His donors include Matthew Berzok who lobbies for Blue Cross/Merck, and also Steve Elmendorf, whose firm that is being paid $180,000 to prevent the public option from ever happening. Lobbyist Robert Cogorno of the Elmendorf firm is another donor.
PhRMA paid Clyburn’s travel expenses to a forum they held in 2007. His former policiy director Aranthan Jones is now a lobbyist for the Podesta Group, and lobbies for CH2M HILL, DaVita Inc, Forsyth Institute, Genzyme Corp and National Assn for Home Care. Jones also lobbies for Universal America Corp, a holding company that owns several insurance firms who target senior citizens with supplemental insurance.
On July 13, Clyburn was predicting that a public option would pass and get through the Senate via reconcilliation. By September 8 he was on Bloomberg TV saying "I do not believe that we have to get to a public option on day one if it takes three, four, five years to get to the public option, the robust public option, I think that’s what we ought to do.”
Why the turnaround?
As Chairman of the Energy and Commerce Committe, Waxman has been pulling down big health care PAC donations: $5000 from Humana, $5000 from Medco Health Solutions, $2500 from Blue Cross Blue Shield. All in all, over $119,000 in donations from the health care sector for 2010.
Individual donors include lobbyist Julian Haywood, lobbyist from Eli Lilly who served as counsel on the House Oversight and Government Reform Committee under Chairman Waxman for the past 8 years; Michael Bromberg, AHIP lobbyist; Frederick Graefe, who lobbies for Medco Health Solutions; Matthew Berzok, lobbyist for Blue Cross and Merck; Patrick Geraghty, the CEO of Blue Cross Blue Shield; and Patricia Riley, a Senior VP of Blue Cross Blue Shield.
Former staffer Paul Kim was Counsel to Waxman, and now is a lobbyist for Foaley Hoag LLP. His clients include Abbott Laboratories, Adamas Pharmaceuticals, Alexion Pharmaceuticals, Amgen Inc, AstraZeneca Pharmaceuticals, AstraZeneca PLC, Biogen Idec, Biotechnology Industry Organization, Bristol-Myers Squibb, Cubist Pharmaceuticals, Eli Lilly & Co, Genzyme Corp, Gilead Sciences, Guilford Pharmaceuticals, Johnson & Johnson, Merck & Co, Novartis AG, Pfizer Inc, Pharmaceutical Rsrch & Mfrs of America, Roche Holdings, Sanofi-Aventis.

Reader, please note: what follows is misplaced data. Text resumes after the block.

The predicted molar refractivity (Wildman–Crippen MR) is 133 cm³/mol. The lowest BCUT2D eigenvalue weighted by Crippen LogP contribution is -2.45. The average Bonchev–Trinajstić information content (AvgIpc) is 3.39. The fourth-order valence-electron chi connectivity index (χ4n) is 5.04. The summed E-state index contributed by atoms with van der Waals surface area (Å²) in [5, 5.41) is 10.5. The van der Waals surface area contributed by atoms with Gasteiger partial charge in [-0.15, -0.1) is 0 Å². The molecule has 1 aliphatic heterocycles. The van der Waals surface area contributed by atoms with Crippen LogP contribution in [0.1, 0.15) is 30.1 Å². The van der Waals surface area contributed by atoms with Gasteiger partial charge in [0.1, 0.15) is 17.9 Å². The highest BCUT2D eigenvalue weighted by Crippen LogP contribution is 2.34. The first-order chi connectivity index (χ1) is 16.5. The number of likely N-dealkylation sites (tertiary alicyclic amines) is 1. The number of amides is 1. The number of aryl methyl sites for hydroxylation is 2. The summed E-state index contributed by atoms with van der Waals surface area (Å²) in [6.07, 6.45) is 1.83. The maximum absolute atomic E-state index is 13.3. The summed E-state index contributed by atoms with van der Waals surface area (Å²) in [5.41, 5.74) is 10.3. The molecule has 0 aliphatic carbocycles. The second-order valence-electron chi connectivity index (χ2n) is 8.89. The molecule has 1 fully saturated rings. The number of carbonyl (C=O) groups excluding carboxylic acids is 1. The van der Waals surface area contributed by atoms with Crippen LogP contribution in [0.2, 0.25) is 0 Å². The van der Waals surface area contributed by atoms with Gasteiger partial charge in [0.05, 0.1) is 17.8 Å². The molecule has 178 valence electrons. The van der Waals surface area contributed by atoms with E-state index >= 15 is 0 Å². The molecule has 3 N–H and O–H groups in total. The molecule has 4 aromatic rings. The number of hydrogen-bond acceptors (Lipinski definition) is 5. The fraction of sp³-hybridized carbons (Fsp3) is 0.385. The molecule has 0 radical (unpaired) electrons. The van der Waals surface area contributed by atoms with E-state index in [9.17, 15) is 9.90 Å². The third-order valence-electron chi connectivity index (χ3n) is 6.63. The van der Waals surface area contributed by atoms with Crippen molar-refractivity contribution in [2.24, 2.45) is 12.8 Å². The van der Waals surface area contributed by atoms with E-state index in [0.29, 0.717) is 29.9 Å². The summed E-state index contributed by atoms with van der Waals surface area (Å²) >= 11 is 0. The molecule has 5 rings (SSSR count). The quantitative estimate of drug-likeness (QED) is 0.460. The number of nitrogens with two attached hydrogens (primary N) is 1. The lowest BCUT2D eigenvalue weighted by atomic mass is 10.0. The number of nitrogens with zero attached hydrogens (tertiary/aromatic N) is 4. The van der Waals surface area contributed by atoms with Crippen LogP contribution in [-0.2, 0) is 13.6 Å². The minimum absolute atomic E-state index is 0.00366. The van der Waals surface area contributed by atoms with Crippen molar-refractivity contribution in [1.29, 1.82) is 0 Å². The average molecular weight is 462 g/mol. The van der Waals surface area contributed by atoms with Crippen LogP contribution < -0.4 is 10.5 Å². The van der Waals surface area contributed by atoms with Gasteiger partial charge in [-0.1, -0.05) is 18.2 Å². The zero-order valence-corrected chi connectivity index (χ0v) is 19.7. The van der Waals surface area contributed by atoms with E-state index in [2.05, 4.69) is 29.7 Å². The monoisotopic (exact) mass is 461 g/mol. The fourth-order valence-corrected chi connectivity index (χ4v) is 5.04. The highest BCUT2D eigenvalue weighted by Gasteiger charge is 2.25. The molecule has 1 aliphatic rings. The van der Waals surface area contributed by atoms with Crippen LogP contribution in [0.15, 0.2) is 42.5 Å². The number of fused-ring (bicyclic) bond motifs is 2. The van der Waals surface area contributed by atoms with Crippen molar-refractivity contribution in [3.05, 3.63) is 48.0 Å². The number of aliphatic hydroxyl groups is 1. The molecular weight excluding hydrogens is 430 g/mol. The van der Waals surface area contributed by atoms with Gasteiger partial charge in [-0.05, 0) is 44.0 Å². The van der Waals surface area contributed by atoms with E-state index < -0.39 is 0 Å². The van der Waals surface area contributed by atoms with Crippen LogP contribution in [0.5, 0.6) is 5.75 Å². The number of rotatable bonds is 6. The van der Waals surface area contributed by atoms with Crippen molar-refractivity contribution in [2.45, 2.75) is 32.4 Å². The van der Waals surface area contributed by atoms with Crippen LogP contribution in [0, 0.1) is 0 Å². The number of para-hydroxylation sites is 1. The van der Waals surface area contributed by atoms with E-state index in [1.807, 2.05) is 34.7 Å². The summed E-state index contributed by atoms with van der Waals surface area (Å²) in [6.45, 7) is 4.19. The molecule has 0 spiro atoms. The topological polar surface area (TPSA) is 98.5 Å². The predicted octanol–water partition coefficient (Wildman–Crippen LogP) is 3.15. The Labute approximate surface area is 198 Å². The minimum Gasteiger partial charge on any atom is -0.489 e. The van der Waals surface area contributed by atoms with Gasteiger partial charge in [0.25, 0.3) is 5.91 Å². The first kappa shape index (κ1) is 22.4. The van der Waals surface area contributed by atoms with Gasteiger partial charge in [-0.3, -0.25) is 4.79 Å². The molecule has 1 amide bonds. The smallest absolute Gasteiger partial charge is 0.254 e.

It’s noteworthy that Waxman is publicly fighting with the White House and attempting to scuttle the part of their PhRMA deal that would protect the Medicare "windfall" for drug manufacturers, who charge much less for the same drugs through Medicaid. If he wins it will be a big victory. If he loses, another moment of "good intentions" is going to be somewhat less praise worthy.
I think Harman won her heat more because she’s Jane Harman than anything else. She actually told Mike Stark that she’d vote against any bill that doesn’t have a public plan, and has only raised $5750 from health care interests this cycle. Again, we’ll see if she lives up to it. Her arm has been notoriously easy to twist in the past.
So, there we have it. All of these members are in strong Democratic districts whose seats could only be threatened by primary challenges from other Democrats.